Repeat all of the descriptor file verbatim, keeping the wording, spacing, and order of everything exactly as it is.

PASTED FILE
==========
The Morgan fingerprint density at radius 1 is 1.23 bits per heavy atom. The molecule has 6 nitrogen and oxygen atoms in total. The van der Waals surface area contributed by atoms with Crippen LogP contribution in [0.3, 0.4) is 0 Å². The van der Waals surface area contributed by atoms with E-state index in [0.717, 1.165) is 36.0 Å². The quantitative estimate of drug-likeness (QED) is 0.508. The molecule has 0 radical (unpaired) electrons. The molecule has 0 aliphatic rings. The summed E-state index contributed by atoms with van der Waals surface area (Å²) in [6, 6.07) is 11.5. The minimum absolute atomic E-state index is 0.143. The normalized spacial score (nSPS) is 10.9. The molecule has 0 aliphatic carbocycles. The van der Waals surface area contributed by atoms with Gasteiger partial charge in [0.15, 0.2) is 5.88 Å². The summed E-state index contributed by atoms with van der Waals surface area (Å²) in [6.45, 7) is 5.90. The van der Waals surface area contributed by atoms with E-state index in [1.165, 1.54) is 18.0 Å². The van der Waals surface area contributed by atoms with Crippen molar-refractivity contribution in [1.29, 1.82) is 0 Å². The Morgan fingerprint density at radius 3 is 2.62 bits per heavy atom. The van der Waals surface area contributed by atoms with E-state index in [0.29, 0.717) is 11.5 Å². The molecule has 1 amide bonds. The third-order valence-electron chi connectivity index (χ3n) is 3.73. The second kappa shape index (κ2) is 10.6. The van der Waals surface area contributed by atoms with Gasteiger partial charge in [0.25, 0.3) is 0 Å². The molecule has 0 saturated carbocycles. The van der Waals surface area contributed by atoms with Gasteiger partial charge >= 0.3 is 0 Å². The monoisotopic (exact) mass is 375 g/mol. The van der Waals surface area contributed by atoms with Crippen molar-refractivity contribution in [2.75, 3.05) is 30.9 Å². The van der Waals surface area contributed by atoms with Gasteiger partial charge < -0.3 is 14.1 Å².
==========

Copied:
The Morgan fingerprint density at radius 1 is 1.23 bits per heavy atom. The molecule has 6 nitrogen and oxygen atoms in total. The van der Waals surface area contributed by atoms with Crippen LogP contribution in [0.3, 0.4) is 0 Å². The van der Waals surface area contributed by atoms with E-state index in [0.717, 1.165) is 36.0 Å². The quantitative estimate of drug-likeness (QED) is 0.508. The molecule has 0 radical (unpaired) electrons. The molecule has 0 aliphatic rings. The summed E-state index contributed by atoms with van der Waals surface area (Å²) in [6, 6.07) is 11.5. The minimum absolute atomic E-state index is 0.143. The normalized spacial score (nSPS) is 10.9. The molecule has 0 aliphatic carbocycles. The van der Waals surface area contributed by atoms with Gasteiger partial charge in [0.15, 0.2) is 5.88 Å². The summed E-state index contributed by atoms with van der Waals surface area (Å²) in [6.45, 7) is 5.90. The van der Waals surface area contributed by atoms with E-state index in [1.165, 1.54) is 18.0 Å². The van der Waals surface area contributed by atoms with Crippen molar-refractivity contribution in [1.29, 1.82) is 0 Å². The Morgan fingerprint density at radius 3 is 2.62 bits per heavy atom. The van der Waals surface area contributed by atoms with E-state index in [0.29, 0.717) is 11.5 Å². The molecule has 1 amide bonds. The third-order valence-electron chi connectivity index (χ3n) is 3.73. The second kappa shape index (κ2) is 10.6. The van der Waals surface area contributed by atoms with Gasteiger partial charge in [0.25, 0.3) is 0 Å². The molecule has 0 saturated carbocycles. The van der Waals surface area contributed by atoms with Gasteiger partial charge >= 0.3 is 0 Å². The monoisotopic (exact) mass is 375 g/mol. The van der Waals surface area contributed by atoms with Crippen molar-refractivity contribution in [2.75, 3.05) is 30.9 Å². The van der Waals surface area contributed by atoms with Gasteiger partial charge < -0.3 is 14.1 Å².